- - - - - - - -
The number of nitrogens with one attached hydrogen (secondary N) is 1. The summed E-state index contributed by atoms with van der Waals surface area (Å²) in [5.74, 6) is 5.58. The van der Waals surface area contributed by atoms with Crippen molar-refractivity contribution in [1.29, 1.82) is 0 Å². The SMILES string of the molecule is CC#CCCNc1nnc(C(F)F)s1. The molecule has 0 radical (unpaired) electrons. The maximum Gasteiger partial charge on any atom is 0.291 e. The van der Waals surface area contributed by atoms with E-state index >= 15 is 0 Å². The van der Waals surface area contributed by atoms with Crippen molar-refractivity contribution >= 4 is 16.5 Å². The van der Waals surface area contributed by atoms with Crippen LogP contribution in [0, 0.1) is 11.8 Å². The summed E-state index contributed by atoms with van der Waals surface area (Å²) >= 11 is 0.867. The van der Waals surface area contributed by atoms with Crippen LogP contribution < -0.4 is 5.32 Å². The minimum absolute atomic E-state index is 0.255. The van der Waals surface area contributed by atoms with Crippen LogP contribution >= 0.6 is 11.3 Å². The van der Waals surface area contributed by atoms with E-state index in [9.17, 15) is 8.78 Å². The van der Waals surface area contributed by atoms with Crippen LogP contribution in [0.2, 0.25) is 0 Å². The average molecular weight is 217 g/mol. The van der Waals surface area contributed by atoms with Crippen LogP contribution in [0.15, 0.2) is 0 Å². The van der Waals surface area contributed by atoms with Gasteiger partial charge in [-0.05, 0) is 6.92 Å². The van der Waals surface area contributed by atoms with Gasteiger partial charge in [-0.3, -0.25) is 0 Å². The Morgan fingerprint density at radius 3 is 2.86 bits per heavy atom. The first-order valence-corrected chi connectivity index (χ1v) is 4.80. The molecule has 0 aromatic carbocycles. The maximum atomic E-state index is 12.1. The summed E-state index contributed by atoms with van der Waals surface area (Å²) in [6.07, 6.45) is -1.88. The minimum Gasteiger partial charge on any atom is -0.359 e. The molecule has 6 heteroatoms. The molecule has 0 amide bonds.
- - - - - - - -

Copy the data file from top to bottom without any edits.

The number of nitrogens with one attached hydrogen (secondary N) is 1. The summed E-state index contributed by atoms with van der Waals surface area (Å²) in [5.74, 6) is 5.58. The van der Waals surface area contributed by atoms with Crippen molar-refractivity contribution in [1.29, 1.82) is 0 Å². The SMILES string of the molecule is CC#CCCNc1nnc(C(F)F)s1. The molecule has 0 radical (unpaired) electrons. The maximum Gasteiger partial charge on any atom is 0.291 e. The van der Waals surface area contributed by atoms with E-state index >= 15 is 0 Å². The van der Waals surface area contributed by atoms with Crippen molar-refractivity contribution >= 4 is 16.5 Å². The van der Waals surface area contributed by atoms with Crippen LogP contribution in [0, 0.1) is 11.8 Å². The summed E-state index contributed by atoms with van der Waals surface area (Å²) >= 11 is 0.867. The van der Waals surface area contributed by atoms with Crippen LogP contribution < -0.4 is 5.32 Å². The minimum absolute atomic E-state index is 0.255. The van der Waals surface area contributed by atoms with Crippen LogP contribution >= 0.6 is 11.3 Å². The van der Waals surface area contributed by atoms with E-state index in [9.17, 15) is 8.78 Å². The van der Waals surface area contributed by atoms with Crippen LogP contribution in [0.2, 0.25) is 0 Å². The average molecular weight is 217 g/mol. The van der Waals surface area contributed by atoms with Crippen LogP contribution in [0.15, 0.2) is 0 Å². The van der Waals surface area contributed by atoms with Gasteiger partial charge in [-0.05, 0) is 6.92 Å². The van der Waals surface area contributed by atoms with Gasteiger partial charge in [-0.3, -0.25) is 0 Å². The Morgan fingerprint density at radius 3 is 2.86 bits per heavy atom. The first-order valence-corrected chi connectivity index (χ1v) is 4.80. The molecule has 0 aromatic carbocycles. The maximum atomic E-state index is 12.1. The summed E-state index contributed by atoms with van der Waals surface area (Å²) in [6.07, 6.45) is -1.88. The minimum Gasteiger partial charge on any atom is -0.359 e. The molecule has 6 heteroatoms. The molecule has 0 amide bonds.